GambleAware To Launch 'Bet Regret' During ManU-Liverpool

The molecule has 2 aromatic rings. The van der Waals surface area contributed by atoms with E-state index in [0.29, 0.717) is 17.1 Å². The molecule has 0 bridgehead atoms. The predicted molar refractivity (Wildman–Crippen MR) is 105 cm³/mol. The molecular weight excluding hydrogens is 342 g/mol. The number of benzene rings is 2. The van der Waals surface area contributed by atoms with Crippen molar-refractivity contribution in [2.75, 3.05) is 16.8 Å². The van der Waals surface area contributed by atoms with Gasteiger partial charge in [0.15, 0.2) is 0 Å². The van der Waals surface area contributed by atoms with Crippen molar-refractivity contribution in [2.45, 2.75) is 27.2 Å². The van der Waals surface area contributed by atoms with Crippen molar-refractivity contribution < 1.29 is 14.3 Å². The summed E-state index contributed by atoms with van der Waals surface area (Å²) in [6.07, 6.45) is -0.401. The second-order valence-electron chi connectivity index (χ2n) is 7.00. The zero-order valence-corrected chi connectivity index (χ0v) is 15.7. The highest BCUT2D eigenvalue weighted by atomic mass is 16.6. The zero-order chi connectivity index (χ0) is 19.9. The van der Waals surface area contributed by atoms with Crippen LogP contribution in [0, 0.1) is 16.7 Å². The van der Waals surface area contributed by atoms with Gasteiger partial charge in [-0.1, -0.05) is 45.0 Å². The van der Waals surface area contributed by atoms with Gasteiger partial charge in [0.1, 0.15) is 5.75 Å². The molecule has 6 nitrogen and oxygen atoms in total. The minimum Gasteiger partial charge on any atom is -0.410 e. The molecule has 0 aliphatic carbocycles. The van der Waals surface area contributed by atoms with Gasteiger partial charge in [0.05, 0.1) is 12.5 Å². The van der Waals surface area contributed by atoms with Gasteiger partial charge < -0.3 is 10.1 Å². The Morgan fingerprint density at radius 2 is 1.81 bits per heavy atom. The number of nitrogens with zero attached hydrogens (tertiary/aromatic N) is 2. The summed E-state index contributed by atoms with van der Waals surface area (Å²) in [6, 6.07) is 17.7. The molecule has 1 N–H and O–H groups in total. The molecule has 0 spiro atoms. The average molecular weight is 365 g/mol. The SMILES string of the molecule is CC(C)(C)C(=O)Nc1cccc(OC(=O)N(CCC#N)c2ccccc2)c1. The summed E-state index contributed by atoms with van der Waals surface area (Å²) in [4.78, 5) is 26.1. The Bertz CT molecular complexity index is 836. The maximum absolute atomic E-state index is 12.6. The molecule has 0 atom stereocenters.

GambleAware announced the launch of its latest gambling-harm awareness campaign, "Bet Regret," according to Ted Menmuir of SBC NEWS. The campaign aims to "raise public awareness of betting triggers" and impulsive behaviors. It will be launched during Sky Sports’ broadcast of ManU vs. Liverpool on Sunday, which is expected to generate the highest TV audience of the '18-19 EPL season. Bet Regret is the first GambleAware campaign developed under the guidance of London agency M&C Saatchi (SBC NEWS, 2/21). THE DRUM's John Glenday reported the promotional push "seeks to reach young men considered to be at greatest risk of developing a gambling addiction" by fostering "greater self-reflection on the feelings of regret that arise from impulsive betting while drunk, bored or chasing losses." One spot depicts a "furtive gambler slinking off to the kitchen to place a sly bet on his phone away from the prying eyes of his partner," only to find himself teleported to League Championship side Queens Park Rangers' Loftus Road Stadium, where he is questioned by BT Sport’s Matt Smith and former Welsh players Dean Saunders and Danny Gabbidon. M&C Saatchi Chief Creative Officer Justin Tindall said, "We’ve all done it. Placed a bet that seems like a good idea at the time -- usually when you’ve had one too many, have got time to kill or are chasing a losing streak" (THE DRUM, 2/21). The BBC's Alistair Magowan reported GambleAware's campaign will be "drowned out" by betting adverts during EPL games, campaigners say. The Campaign For Fairer Gambling said, "Safer gambling campaigns are not as effective as reducing gambling ads." Trustee Professor Sian Griffiths said that the "Bet Regret" adverts were part of a wider Safer Gambling Campaign, commissioned by the government, to "moderate gambling for sports bettors." Griffiths said, "A lot of this is based on what bettors have told us." When asked if it was "counter-intuitive to have betting adverts alongside those warning against betting," she added, "You have to allow people choice, and betting adverts aren't necessarily aimed at people with a gambling problem, they are aimed at the general public" (BBC, 2/21).